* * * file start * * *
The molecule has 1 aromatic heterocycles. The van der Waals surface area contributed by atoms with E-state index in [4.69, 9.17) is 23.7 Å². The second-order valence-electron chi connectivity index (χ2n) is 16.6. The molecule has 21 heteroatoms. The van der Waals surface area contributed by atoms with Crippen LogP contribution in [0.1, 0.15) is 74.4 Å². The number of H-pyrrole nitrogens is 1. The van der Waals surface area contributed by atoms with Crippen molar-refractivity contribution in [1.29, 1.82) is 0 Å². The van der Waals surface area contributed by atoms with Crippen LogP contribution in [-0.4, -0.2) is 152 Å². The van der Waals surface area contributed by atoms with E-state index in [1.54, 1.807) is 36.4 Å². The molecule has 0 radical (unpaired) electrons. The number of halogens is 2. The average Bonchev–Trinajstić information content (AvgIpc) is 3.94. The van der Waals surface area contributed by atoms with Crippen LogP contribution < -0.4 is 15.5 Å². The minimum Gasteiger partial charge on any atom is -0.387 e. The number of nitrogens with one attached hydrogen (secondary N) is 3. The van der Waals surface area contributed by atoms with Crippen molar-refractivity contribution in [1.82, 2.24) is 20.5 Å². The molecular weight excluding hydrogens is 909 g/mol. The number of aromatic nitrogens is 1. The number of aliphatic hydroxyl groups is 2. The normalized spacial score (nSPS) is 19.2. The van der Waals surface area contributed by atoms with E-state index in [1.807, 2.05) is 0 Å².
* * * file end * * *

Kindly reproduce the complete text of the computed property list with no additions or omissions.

The molecule has 1 aromatic heterocycles. The van der Waals surface area contributed by atoms with E-state index in [4.69, 9.17) is 23.7 Å². The second-order valence-electron chi connectivity index (χ2n) is 16.6. The molecule has 21 heteroatoms. The van der Waals surface area contributed by atoms with Crippen LogP contribution in [0.1, 0.15) is 74.4 Å². The number of H-pyrrole nitrogens is 1. The van der Waals surface area contributed by atoms with Crippen molar-refractivity contribution in [1.29, 1.82) is 0 Å². The van der Waals surface area contributed by atoms with Crippen LogP contribution in [-0.4, -0.2) is 152 Å². The van der Waals surface area contributed by atoms with E-state index in [1.54, 1.807) is 36.4 Å². The molecule has 0 radical (unpaired) electrons. The number of halogens is 2. The average Bonchev–Trinajstić information content (AvgIpc) is 3.94. The van der Waals surface area contributed by atoms with Crippen LogP contribution < -0.4 is 15.5 Å². The minimum Gasteiger partial charge on any atom is -0.387 e. The number of nitrogens with one attached hydrogen (secondary N) is 3. The van der Waals surface area contributed by atoms with Crippen molar-refractivity contribution in [1.82, 2.24) is 20.5 Å². The molecular weight excluding hydrogens is 909 g/mol. The number of aromatic nitrogens is 1. The number of aliphatic hydroxyl groups is 2. The normalized spacial score (nSPS) is 19.2. The van der Waals surface area contributed by atoms with E-state index in [1.807, 2.05) is 0 Å².